Tuesday, October 04, 2005
Australia shuns Middle East migrants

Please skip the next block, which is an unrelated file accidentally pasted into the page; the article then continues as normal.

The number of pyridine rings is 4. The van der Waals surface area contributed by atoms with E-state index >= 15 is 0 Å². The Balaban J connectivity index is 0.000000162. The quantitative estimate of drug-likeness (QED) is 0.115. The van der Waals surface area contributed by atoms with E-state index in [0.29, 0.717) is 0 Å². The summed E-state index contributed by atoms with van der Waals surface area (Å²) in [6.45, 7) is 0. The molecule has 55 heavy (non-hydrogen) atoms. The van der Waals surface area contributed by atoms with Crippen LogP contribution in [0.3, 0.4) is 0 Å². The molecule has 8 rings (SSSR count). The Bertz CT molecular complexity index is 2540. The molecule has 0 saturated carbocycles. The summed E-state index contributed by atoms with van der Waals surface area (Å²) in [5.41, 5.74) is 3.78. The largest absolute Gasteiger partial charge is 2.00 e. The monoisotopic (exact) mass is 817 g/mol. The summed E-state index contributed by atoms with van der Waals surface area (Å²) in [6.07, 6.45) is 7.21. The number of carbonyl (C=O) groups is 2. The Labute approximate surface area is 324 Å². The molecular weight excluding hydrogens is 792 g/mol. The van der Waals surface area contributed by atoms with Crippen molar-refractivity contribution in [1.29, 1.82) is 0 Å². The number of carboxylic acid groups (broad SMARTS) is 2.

MORE than half of Australians would like fewer migrants from the Middle East, despite a decade-long softening in opposition to immigration. New research also found British migrants want their countrymen to make the same journey. Despite the divisive debate about boat people, refugees and the Federal Government's mandatory detention policy, Australians appear to be becoming more tolerant, with overall opposition to immigration falling markedly in recent years. But 53 per cent would like to see fewer migrants from the Middle East, according to the research, to be published in Monash University's People and Place this month. There is opposition, too, to more Asian migrants, with 36.7 per cent of Australian-born people wanting fewer Asian arrivals. Opposition to further migration was moderate in relation to migrants from southern Europe or Britain. There has been a fall in opposition to boat people since the boats stopped, particularly among those from a non-English-speaking background. In 2001, 63.1 per cent of Australian-born people said they thought "all boats carrying asylum seekers should be turned back", but last year only 53.3 per cent thought that. The author of the paper, Katharine Betts, of Swinburne University, said Australia was unusual in having had a large immigration program over a number of years. "It's part of the deal that if governments are going to do that, they have got to convince people it's in the interests of Australians, not simply in the interests of the immigrants themselves," Dr Betts said.